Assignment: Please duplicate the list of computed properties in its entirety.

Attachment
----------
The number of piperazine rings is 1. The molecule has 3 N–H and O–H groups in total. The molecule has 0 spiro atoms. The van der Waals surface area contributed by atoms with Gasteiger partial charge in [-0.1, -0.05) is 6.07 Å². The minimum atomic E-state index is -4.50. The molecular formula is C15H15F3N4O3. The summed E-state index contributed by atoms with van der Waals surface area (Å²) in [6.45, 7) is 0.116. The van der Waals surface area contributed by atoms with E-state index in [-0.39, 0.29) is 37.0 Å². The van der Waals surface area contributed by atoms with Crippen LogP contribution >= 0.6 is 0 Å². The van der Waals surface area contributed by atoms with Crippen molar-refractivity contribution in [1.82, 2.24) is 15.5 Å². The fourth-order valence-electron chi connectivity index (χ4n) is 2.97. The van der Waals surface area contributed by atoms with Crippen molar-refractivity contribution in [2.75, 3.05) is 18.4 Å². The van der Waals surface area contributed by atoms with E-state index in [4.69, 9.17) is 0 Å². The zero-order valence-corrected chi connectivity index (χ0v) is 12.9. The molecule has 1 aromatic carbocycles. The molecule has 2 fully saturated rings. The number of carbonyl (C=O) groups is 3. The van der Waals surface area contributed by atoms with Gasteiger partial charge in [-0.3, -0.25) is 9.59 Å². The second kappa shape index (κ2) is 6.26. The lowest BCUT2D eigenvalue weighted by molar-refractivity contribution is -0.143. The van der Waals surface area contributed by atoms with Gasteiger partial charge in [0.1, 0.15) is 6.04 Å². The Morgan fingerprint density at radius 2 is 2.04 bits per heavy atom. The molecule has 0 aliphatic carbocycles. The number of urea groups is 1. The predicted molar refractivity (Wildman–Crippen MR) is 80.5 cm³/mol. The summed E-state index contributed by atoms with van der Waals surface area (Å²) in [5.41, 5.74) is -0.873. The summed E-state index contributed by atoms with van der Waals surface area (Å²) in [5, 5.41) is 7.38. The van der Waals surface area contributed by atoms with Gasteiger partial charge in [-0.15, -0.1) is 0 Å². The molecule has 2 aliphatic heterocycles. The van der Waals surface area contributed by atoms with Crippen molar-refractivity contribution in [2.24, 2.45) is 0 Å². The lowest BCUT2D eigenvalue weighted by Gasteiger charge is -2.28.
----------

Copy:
The number of piperazine rings is 1. The molecule has 3 N–H and O–H groups in total. The molecule has 0 spiro atoms. The van der Waals surface area contributed by atoms with Gasteiger partial charge in [-0.1, -0.05) is 6.07 Å². The minimum atomic E-state index is -4.50. The molecular formula is C15H15F3N4O3. The summed E-state index contributed by atoms with van der Waals surface area (Å²) in [6.45, 7) is 0.116. The van der Waals surface area contributed by atoms with E-state index in [-0.39, 0.29) is 37.0 Å². The van der Waals surface area contributed by atoms with Crippen LogP contribution >= 0.6 is 0 Å². The van der Waals surface area contributed by atoms with Crippen molar-refractivity contribution in [1.82, 2.24) is 15.5 Å². The fourth-order valence-electron chi connectivity index (χ4n) is 2.97. The van der Waals surface area contributed by atoms with Crippen molar-refractivity contribution in [2.75, 3.05) is 18.4 Å². The van der Waals surface area contributed by atoms with E-state index in [4.69, 9.17) is 0 Å². The zero-order valence-corrected chi connectivity index (χ0v) is 12.9. The molecule has 1 aromatic carbocycles. The molecule has 2 fully saturated rings. The number of carbonyl (C=O) groups is 3. The van der Waals surface area contributed by atoms with Gasteiger partial charge in [-0.3, -0.25) is 9.59 Å². The second kappa shape index (κ2) is 6.26. The lowest BCUT2D eigenvalue weighted by molar-refractivity contribution is -0.143. The van der Waals surface area contributed by atoms with Gasteiger partial charge in [0.1, 0.15) is 6.04 Å². The Morgan fingerprint density at radius 2 is 2.04 bits per heavy atom. The molecule has 0 aliphatic carbocycles. The number of urea groups is 1. The predicted molar refractivity (Wildman–Crippen MR) is 80.5 cm³/mol. The summed E-state index contributed by atoms with van der Waals surface area (Å²) in [5.41, 5.74) is -0.873. The summed E-state index contributed by atoms with van der Waals surface area (Å²) in [5, 5.41) is 7.38. The van der Waals surface area contributed by atoms with Gasteiger partial charge in [-0.15, -0.1) is 0 Å². The molecule has 2 aliphatic heterocycles. The van der Waals surface area contributed by atoms with Crippen molar-refractivity contribution in [2.24, 2.45) is 0 Å². The lowest BCUT2D eigenvalue weighted by Gasteiger charge is -2.28.